Watch this video of young border pups playing and jumping over fences, and you'll get an idea of just how athletic this breed is:

What your puppy needs is EXERCISE, lots of it, as well as mental stimulation. I don't think she's getting enough of either.

https://www.youtube.com/watch?v=V-KNHvIos1E
The reason you carry them out is they don't get a chance to pee on the way out. If you let them walk out, they get a chance to pee on the way out, then it defeats the purpose of potty training. It's house training 101. I don't know how many times I had to clean up after I walked mine out. While carrying him out, not once. Am I wrong? Did I read the wrong book or read the wrong thread here or googled the wrong website or learned from the wrong trainer? Every one of those things I learned from said to carry the puppy out. I did it for the previous dog and I did it for the current pup.


To the OP: The biting is normal. There is no instant fix to the biting. Mine was just like yours, constantly biting. You have to power through this stage. It's tough, I know. We all do. You think it'll never end. Almost everyday you'll think about giving the dog back to the breeder. Some puppies take weeks. Some take months. Mine is now a little over 5 months old and he's finally starting to bite a lot less, mainly because he's finally teething. He's been losing teeth left and right the last week or so. And coincidently he's been biting a lot less in that same time. Hang in there. I went through 3 tubes of Neosporin and boxes of BandAids. Boxes! My hands, arms, fingers, legs, feet, etc...were all cut up, punctured, and scratched. If your family's checked out already, then maybe this breed is not for your family and you should think of rehoming it ASAP since doing this by yourself is a lot of work. No one will think ill of you. GSDs aren't for everyone.
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post #6 of 17 (permalink) Old 06-22-2018, 08:02 PM
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Apologies, Feather, didn't know the pup had a broken bone in her foot. You are in a really tough situation with the stairs being so open, plus the broken foot.

IMO, the herding behaviour does not mean she's going to attack the cat and hurt it: she just wants to herd it. Watch the collies in the video: it's part of their play. It's genetically hard wired, and you're not going to be able to change it.

My cat plays with my youngest dog. The dog chases the cat, the cat runs and jumps up out of reach on the furniture. Or sometimes he will stand his ground, and refuse to run. The dog has suffered a few scratches on her nose, but the cat has never been hurt. I think your cats may work it out eventually with the pup.
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post #7 of 17 (permalink) Old 06-22-2018, 09:23 PM Thread Starter
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Well that was heartening. I caught her in a relaxed mood so we just had the best training session outside. She can do sit, drop, crawl, stand and a short stay, and we're working on heeling without jumping up. I probably let her bounce around a bit too much afterwards but she badly needed it and we're both feeling better. I think she's going stir crazy. My usual response when she bites me is to yelp (involuntarily, because it hurts) but I've switched to a deep growl, which she actually seems to be listening to. We managed a game of tug without me getting hurt. The growling hurts my throat though.

I'm going to get another pen and set it up in a shaded area of the yard. I'll try leaving her there when I'm not home so the children don't have to manage her toileting. They'll just have to go down to her periodically to check on her and have a play. It does mean that she's likely to be digging but hopefully she will tone it down if it's hurting her foot.

I grew up with a GSD/Rotti and a BC/Weimeraner. Both amazing dogs, really smart and awesome family dogs. I don't remember either of them ever being overly bitey even as puppies. When I brought this girl home I was looking ahead to the dog I want her to be. I hadn't really considered the journey to get there!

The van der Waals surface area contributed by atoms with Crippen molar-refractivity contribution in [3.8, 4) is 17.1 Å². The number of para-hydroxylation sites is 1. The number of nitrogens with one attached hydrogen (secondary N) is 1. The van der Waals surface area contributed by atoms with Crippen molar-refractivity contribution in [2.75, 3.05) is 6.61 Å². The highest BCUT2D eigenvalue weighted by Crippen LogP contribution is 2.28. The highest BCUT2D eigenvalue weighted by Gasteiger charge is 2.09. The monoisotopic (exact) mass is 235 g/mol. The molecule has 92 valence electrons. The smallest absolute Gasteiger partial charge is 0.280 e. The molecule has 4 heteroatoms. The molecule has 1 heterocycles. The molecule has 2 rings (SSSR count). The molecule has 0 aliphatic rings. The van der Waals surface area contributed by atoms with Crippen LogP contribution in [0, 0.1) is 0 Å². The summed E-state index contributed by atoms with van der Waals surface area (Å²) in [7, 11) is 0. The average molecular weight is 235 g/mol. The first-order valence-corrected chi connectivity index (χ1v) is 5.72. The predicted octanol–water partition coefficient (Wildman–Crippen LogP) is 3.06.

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post #8 of 17 (permalink) Old 06-22-2018, 10:39 PM Thread Starter
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Any thoughts on the resource guarding? The cats aren't interested in her food, they're just walking past and usually at a reasonable distance, but she's behaving as though they're actively trying to take her food. I don't want to have to police her with food for the rest of her life.

And how can I get this moved to a more appropriate forum, like maybe the puppy behaviour one?
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post #9 of 17 (permalink) Old 06-22-2018, 11:18 PM
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Every time I hear about a GSD/BC I cringe. This is a horrible cross and I really wish people would stop doing it.


You have a cross between two drivey, high energy, highly intelligent and prone to OCD breeds. Plus two breeds that are kind of alright with taking stuff to the next level. And they are both herders, so they are ok with being pushy.

But you have the dog now and it's a puppy so begin as you mean to continue. This is a pup that should have structure, structure and more structure. Everything routine, stay on schedule. When feeding, in the interest of preserving both cats and kids, puppy should be in a crate. Start working on a leave it command and use that if you need to interrupt feeding. And if you need to take the dish away add something really good before you give it back. Start working on trade games. With everything.
Crate train and use baby gates to give your cats an escape if they need it. If the gates aren't an option, use raised platforms or cat stands to make sure they are safe.
As far as the potty thing, how many stairs are we talking about? Keep her leashed and if she is being a beast can you leave a crate downstairs for her while you are at work and just have the kids take her out a few times and then pop her back in her crate? Play games with her that exercise her brain, make her find things, work on basic obedience.
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Last edited by Sabis mom; 06-22-2018 at 11:22 PM.
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post #10 of 17 (permalink) Old 06-22-2018, 11:41 PM
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You should absolutely get an X-pen or two and set it up in the living room where you all hang out-would help a lot of problems. But...the biting is normal no matter how sure you are that no other pup bites as much as your puppy!

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Last edited by Chuck94!; 06-22-2018 at 11:49 PM.